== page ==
This past week, I had the opportunity to shadow a self-contained Autism classroom with Kindergarten and First Grade students, as my fourth graders were taking the MCAS. Two of the students in this class have iPads that they use for an assistive device to communicate. On their apps, they have different tabs in association to various categories and activities that they encounter throughout the day. For one student who is nonverbal, he is able to click on the box marked ‘Circle Time’, and he is instantly given different calendar and circle time prompts that can be used to volunteer and answer questions during the discussion to be as involved as his peers are. Through this app, he is also able to spell out words to test his literacy skills, and complete math facts. After observing this class, I was able to see first hand how beneficial assistive technology is.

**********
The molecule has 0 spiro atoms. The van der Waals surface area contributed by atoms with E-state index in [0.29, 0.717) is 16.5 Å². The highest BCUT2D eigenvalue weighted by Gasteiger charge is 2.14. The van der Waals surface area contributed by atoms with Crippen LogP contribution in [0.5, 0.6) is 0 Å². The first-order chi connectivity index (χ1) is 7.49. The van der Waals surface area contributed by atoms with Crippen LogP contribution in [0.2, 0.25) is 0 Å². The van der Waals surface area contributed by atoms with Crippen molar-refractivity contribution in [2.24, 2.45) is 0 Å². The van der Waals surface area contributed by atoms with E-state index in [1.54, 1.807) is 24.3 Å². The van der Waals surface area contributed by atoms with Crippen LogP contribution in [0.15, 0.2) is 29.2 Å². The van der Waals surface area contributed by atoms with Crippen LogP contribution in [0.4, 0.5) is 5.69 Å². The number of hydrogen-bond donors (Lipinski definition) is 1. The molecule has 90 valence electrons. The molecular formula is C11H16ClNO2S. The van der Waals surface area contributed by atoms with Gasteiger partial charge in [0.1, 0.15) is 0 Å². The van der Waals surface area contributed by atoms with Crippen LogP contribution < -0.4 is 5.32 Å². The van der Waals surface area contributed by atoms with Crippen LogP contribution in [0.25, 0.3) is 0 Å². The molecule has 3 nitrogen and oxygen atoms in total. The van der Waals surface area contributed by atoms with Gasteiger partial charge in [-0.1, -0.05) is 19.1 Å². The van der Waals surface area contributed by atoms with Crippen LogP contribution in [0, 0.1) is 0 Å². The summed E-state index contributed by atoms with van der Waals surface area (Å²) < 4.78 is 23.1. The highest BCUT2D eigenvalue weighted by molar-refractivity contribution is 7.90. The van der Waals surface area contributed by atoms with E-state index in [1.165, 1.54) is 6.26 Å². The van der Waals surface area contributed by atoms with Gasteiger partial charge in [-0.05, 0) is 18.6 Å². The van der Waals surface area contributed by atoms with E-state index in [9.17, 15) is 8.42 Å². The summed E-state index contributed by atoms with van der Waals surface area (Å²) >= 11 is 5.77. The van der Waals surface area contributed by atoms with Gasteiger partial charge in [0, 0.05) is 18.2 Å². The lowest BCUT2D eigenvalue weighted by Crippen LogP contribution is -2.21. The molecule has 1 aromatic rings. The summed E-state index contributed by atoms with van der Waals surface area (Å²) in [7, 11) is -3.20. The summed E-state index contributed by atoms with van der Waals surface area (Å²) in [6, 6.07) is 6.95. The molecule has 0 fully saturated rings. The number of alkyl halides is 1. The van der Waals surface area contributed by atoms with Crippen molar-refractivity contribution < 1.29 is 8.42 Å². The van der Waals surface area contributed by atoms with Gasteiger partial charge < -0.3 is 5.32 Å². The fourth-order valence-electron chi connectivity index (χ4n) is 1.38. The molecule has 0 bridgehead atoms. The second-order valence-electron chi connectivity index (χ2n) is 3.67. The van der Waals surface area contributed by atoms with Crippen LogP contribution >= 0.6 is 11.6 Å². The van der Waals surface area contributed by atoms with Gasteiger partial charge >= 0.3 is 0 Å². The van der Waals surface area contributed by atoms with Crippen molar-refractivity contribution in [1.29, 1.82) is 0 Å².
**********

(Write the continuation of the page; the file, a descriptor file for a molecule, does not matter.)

One comment that I received from the teacher in the classroom is that it requires a decent amount of work on the back-end, to ensure that the students have updated terms and topics pre-loaded into their communication devices. “Often times, we have a running list of topics, terms, and phrases that we need to add to their programs,” she said.